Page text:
By Mark Crawford, Senior Vice President, Group Diversity & Inclusion, bp
As bp reimagines energy for people and our planet, we want to improve people’s lives through the products and services we provide, as well as through our presence in local communities everywhere we operate around the world. A key part of that is our aim to become a net zero company by 2050 or sooner, and to help the world get to net zero, too. We see this as the defining issue of our time, and we know that an essential element of our success will be how well we fully engage the talent in our diverse workforce.
Following George Floyd’s tragic death last year, our company embarked on an extraordinary process of self-discovery through honest and sometimes raw conversations across our teams. We hosted a series of “Listening Lounges” we hoped would attract at most a few hundred of our US employees. In the end, more than 6,000 employees from around the world took part in what were some of the most powerful discussions many of us had ever had on the topic of race. Our leaders knew we owed it to our employees to deliver real action on systemic racism. As a company, we always had good intentions, but we didn’t always execute on them as effectively as we could. If we wanted real progress, we had to do better. bp’s new diversity and inclusion Framework for Action is our answer. With the full backing of bp’s leadership, the framework has three pillars – transparency, accountability and talent.
Through it, we’re refocusing our efforts on supporting our US minority employees, especially African Americans. But this framework is also being applied everywhere in the world to help us be more aware of and intentional about how we support our employees.
- Transparency: We’ll begin publishing a comprehensive D&I report in 2021. We want a data driven approach that gives plenty of visibility and accountability for the agenda, embracing an old saying that underpins the importance – and power – of data in helping organizations deliver on good intentions: “What gets measured gets done.”
- Accountability: We’ll clearly link progress on D&I to our performance management and reward processes. Within bp, we’re continuing to build an inclusive environment and will increase dialogue and education focused on anti-racism.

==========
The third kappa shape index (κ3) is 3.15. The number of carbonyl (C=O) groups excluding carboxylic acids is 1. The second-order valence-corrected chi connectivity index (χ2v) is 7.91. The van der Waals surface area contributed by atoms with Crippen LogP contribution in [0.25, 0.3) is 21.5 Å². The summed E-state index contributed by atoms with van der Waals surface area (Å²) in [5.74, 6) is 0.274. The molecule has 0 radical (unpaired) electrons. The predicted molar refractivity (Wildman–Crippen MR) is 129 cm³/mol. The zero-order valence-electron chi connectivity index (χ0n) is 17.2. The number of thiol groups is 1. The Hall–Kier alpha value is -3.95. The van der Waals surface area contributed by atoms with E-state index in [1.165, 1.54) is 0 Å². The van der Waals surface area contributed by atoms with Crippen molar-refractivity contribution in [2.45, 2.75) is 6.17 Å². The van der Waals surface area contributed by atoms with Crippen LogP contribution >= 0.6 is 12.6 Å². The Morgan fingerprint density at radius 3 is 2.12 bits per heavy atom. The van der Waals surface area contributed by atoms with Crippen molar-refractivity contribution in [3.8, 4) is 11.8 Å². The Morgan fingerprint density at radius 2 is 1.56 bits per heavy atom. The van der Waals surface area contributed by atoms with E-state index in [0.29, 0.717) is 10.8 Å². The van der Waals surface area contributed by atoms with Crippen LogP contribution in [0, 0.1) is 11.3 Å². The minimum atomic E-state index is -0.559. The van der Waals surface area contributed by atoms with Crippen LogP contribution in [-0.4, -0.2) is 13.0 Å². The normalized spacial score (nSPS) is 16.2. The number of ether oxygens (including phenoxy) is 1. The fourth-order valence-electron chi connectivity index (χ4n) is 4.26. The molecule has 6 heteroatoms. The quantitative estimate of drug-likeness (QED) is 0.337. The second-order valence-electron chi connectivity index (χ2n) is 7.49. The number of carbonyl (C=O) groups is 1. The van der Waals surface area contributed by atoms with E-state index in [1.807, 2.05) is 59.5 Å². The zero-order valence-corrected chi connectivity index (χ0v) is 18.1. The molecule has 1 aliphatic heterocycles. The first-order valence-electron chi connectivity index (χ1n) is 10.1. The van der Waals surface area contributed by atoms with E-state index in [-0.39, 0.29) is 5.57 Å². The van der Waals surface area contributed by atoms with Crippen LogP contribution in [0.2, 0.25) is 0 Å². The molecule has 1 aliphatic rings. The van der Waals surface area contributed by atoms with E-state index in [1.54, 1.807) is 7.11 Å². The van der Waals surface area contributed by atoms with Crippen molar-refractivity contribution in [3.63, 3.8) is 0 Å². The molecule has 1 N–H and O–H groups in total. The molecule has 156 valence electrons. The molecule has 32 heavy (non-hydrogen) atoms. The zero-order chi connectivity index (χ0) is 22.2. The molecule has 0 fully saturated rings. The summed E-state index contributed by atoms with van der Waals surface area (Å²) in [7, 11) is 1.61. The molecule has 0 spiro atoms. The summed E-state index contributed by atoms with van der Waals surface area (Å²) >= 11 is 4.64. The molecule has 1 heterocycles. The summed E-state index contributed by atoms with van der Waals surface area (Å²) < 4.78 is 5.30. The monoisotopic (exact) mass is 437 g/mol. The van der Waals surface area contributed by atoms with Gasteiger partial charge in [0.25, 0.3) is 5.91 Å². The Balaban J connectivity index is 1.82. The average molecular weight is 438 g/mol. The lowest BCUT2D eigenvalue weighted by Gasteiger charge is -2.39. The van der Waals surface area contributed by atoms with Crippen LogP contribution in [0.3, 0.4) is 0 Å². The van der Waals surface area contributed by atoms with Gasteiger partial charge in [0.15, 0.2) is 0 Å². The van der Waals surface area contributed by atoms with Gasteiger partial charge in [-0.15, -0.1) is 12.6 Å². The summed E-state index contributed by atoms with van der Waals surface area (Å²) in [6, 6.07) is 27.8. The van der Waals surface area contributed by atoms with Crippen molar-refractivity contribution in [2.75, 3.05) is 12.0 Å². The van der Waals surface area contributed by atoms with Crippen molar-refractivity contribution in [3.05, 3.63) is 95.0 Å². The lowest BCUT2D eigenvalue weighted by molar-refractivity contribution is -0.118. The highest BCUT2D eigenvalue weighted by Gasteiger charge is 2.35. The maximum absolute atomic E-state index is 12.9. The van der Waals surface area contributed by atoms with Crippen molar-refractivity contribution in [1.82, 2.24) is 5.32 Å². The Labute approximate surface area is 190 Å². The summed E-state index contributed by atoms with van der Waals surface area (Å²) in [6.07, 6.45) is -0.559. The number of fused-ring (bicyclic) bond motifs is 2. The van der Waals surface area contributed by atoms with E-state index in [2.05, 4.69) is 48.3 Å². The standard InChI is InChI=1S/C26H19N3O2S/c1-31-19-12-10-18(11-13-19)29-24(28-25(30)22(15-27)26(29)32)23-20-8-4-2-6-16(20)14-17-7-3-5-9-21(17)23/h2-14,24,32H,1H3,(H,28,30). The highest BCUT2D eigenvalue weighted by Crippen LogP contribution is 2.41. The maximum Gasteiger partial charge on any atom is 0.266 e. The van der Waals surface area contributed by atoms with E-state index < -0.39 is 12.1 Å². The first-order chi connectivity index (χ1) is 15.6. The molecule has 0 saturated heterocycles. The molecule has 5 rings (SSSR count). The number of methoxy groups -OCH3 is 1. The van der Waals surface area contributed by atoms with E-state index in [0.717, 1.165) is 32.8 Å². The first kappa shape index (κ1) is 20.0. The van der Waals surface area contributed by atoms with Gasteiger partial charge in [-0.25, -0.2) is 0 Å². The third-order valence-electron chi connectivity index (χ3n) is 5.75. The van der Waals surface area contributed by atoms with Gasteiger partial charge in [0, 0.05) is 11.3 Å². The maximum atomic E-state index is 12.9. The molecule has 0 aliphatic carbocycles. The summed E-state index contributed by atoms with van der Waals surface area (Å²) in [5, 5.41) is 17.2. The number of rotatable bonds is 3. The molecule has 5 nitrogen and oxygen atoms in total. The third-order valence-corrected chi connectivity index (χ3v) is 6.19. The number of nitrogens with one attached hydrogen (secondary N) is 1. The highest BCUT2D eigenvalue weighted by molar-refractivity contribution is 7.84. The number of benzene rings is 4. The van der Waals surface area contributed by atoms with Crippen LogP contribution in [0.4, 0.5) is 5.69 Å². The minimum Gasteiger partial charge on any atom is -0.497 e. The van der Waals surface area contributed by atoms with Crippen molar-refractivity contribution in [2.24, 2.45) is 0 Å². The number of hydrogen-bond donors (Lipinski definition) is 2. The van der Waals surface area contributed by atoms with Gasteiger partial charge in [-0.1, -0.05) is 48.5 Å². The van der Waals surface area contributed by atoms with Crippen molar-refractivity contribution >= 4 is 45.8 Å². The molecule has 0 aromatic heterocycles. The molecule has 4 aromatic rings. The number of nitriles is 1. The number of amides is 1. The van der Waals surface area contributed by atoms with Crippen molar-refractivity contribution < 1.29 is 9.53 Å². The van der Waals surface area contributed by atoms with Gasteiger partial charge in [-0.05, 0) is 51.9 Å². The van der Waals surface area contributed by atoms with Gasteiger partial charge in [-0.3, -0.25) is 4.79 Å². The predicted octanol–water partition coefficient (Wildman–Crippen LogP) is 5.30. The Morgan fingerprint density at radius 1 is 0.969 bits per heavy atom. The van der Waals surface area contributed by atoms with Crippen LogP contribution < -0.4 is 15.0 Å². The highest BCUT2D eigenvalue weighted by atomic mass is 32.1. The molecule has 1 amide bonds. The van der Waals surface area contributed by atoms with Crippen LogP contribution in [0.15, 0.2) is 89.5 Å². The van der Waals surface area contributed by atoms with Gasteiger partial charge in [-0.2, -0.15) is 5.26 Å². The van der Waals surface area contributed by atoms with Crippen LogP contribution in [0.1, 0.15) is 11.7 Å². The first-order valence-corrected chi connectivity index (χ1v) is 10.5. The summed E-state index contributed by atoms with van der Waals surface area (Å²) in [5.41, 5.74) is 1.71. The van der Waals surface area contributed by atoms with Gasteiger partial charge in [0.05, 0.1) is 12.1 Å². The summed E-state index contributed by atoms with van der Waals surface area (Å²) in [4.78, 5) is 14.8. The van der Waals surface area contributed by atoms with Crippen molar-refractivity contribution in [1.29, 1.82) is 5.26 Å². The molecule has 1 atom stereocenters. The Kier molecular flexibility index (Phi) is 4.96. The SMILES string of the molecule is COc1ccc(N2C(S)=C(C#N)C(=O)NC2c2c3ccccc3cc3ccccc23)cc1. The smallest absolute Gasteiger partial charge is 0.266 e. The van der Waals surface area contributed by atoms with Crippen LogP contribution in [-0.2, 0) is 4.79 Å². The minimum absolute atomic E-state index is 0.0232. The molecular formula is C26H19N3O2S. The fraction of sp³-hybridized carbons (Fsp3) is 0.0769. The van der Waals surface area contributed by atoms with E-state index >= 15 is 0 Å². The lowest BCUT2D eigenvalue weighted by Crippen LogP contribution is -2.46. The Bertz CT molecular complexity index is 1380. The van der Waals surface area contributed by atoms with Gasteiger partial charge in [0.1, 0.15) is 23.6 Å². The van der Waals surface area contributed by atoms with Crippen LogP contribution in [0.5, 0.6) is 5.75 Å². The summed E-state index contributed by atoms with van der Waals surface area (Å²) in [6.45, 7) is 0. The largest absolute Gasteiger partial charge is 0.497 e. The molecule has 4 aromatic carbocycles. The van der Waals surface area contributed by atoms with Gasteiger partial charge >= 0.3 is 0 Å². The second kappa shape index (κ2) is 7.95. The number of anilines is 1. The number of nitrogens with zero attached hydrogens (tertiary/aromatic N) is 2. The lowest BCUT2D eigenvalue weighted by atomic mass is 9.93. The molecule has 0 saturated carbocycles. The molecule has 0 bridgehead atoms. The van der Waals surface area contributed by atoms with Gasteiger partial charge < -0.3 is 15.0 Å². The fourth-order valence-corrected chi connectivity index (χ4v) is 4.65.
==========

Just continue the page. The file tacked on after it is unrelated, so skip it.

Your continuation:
- Talent: We’ll drive increased hiring and progression of African Americans and ethnic minorities and other underrepresented groups. We know that can’t happen without increasing the diversity of our talent pools, so we will refine the metrics and processes aimed at increasing the diversity of our talent pools and candidate slates. A big part of this will be fostering strategic relationships with universities, especially historically black colleges and universities (HBCUs).
While societal events were certainly a catalyst for our renewed commitment, that isn’t the only driver. We’re less than one generation away from a majority minority workforce in the US. Companies that are preparing now to be identified and recognized as embracing, welcoming, and genuinely cultivating diversity in their workforce, business partnerships, and communities, will win. Making real progress on diversity and inclusion is not just “the right thing to do.” It’s an urgent priority that warrants the attention we’re paying it today. We don’t have all the answers, and we have a lot of work to do. But at bp, we’re taking positive steps on our journey to get this right. In the end, we are confident that increasing transparency of our data will help to drive continued focus in this area and sustainable change. By sharpening accountability for progress, we can expect to see real improvements. And by focusing on our talent processes – where we identify new talent, and how we support and develop talent once they are part of bp – we will ensure that everyone has the opportunity to contribute their best. We need all three to succeed in our mission. For climate. For social justice. For everyone.